7.13.2009

When "yes" and "no" become complex

"Yes" and "no" seem like fairly clear-cut words that refer distinctly to affirmative and negative responses, respectively, but the concepts of "yes" and "no," at least as modern English speakers understand them, are far from universal even within a mostly related European context

While Modern English has the two-form "yes" and "no" system, English, as recently as Early Modern English, had a four-form system with "yes' and "yea" corresponding to the modern "yes," with the modern "no" being covered by "no" and "nay." Wikipedia states that "The answers to positively framed questions ("Will he go?") were yea and nay, whilst the answers to negatively framed questions ("Will he not go?") were yes and no. (see Wikipedia entry) Interestingly, "yes" is derived from the Old English adverbs for "surely" and "so," while "no" stems from an Old English adverb that means "never."

Some languages, such as Romanian, continue to use four-form systems. Three-form systems also exist, such as in French, which as"oui" (an affirmative answer to a positive question), "non" (no), and "si" (an affirmative answer to a negative question). Other languages that currently use three-form systems are the Scandinavian languages (Norwegian, Swedish, Danish, and Icelandic) and German.

In addition, there are languages that use "echo responses" to answer affirmatively or negatively. With an "echo response," the verb mentioned in the question is repeated with or without a subject and without the use of "yes" or "no." For instance, in English, you would be using an echo response if you answered "Is he happy?" with "He is." Latin, Finnish and Welsh, as well as Manx, are languages that primarily use echo responses instead of "yes" and "no." I remember that during my brief study of Manx, being particularly mystified by answering questions almost entirely this way, with "yes" being replaced by such answers as "she will be," "she is," or "she was," and I used to joke "how odd that Manx has past and future tenses of yes."

Incidentally, Latin, unlike modern Romance languages, has no distinct words for "yes" and "no." Modern Romance have developed these words, especially "yes," in interesting ways. At least one of the words for "yes" in Romanian ("da") is borrowed from the Slavic languages in the region. In Western Romance languages, there are generally "si"-type languages (e.g. Spanish and Italian, as well as the Portuguese "sim"), "oïl" (or "oui")- type languages (such as Modern French), and "òc"-type languages (Occitan, spoken in southern France). Wikipedia gives this explanation:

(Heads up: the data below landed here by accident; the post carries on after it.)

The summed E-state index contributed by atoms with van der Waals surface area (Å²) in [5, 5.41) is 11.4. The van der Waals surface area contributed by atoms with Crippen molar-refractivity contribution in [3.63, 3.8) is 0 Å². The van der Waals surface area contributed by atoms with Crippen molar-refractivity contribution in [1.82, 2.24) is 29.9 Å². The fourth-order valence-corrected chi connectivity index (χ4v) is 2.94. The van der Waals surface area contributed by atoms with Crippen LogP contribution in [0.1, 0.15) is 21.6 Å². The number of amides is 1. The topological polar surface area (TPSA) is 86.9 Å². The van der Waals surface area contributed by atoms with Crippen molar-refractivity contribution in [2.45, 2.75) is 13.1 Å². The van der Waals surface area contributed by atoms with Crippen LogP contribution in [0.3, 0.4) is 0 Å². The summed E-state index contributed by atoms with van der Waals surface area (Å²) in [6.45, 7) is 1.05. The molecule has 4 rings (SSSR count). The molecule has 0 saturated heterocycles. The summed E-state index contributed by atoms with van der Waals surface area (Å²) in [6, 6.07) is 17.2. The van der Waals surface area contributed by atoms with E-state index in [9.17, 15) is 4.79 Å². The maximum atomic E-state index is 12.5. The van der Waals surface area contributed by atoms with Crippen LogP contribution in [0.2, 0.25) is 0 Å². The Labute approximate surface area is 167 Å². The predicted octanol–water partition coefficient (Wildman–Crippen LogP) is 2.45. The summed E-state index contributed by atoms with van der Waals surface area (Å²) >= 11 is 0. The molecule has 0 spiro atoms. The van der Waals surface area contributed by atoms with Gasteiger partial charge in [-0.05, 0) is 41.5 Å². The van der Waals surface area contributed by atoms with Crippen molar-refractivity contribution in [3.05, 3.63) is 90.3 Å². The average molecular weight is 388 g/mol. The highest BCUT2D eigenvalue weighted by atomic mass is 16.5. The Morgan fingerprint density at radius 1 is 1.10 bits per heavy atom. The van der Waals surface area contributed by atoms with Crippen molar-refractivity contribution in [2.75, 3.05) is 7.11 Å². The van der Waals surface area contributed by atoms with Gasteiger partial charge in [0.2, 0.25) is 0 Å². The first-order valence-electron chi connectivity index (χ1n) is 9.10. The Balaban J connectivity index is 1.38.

"The name Occitan comes from lenga d'òc (i.e. òc language), which comes from òc, the Occitan word for yes. The Italian medieval poet Dante was the first to have recorded the term lingua d'oc. In his De vulgari eloquentia he wrote in Latin: "nam alii oc, alii si, alii vero dicunt oil" ("some say òc, others say sì, others say oïl"), thereby highlighting three major Romance literary languages which were well known in Italy, based on each language's word for "yes", the òc language (Occitan), the oïl language (French), and the sì language (Italian). This was not, of course, the only defining character of each group.

The word òc came from Vulgar Latin hoc ("this"), while oïl originated from Latin hoc illud ("this [is] it"). In old Catalan and nowadays in Catalan of Northern Catalonia (France, Catalunya Nord) is hoc (òc) too. Other Romance languages derive their word for yes from the Latin sic, "thus [it is], [it was done], etc.", such as Spanish sí, Modern Catalan sí, Western Lombard sé, Italian sì, or Portuguese sim." (see Wikipedia entry)

(Posted by language fan and friend Silas McCracken.)

4 comments:

Anonymous said...

Hey there,

I thought that I would leave a comment, so here it is. In Mandarin Chinese there are no words for “yes” or “no”. So, you have to use the verb in the negative or positive to indicate “no” or “yes” respectively. Interesting piece Silas.

J

Silas said...

Thank you, J., for your post and for your kind comment. It's funny how things, such as "yes" and "no," that many English-speakers take for granted as "universal" simply are not. Please keep reading! :)

Preston said...

I spent June in Brazil, a country where echo responses are commonplace and it's never customary to respond with solely "sim" (further complicated by the fact that "sim" is often replaced with "é", it is so, or "isso", that's right). The strange thing about Portuguese echo responses in Brazil, of course, is that the subject can often be discerned from the verb's conjugation, e.g.:

Q: Vocês vão pra praia? (Are you all going to the beach?)
A: Vamos. (We are going.)

Very intriguing post -- never knew about the old complexity of affirmation in English!

Silas said...

Thanks a lot for your post, Preston. Very interesting, and I hope that you enjoyed your stay in Brazil. I also read Portuguese, and I've noticed precisely what you've commented on. I think that it's comparable to flexible alternatives to "Yes" and "No" that we sometimes use in English, such as "That's right," which you mentioned, "Exactly!" or "Not bloody likely!" which can be understood as affirmative or negative responses on their own. Furthermore, echo responses, such as the "He is." example mentioned in the original post, do have a place in English, even if they're used less frequently than in Brazilian Portuguese. What is especially curious, in my opinion, are languages with only an echo-response system and no separate "Yes/No" option whatsoever.

Thanks again, Preston, and keep reading and commenting on the Metrolingua blog!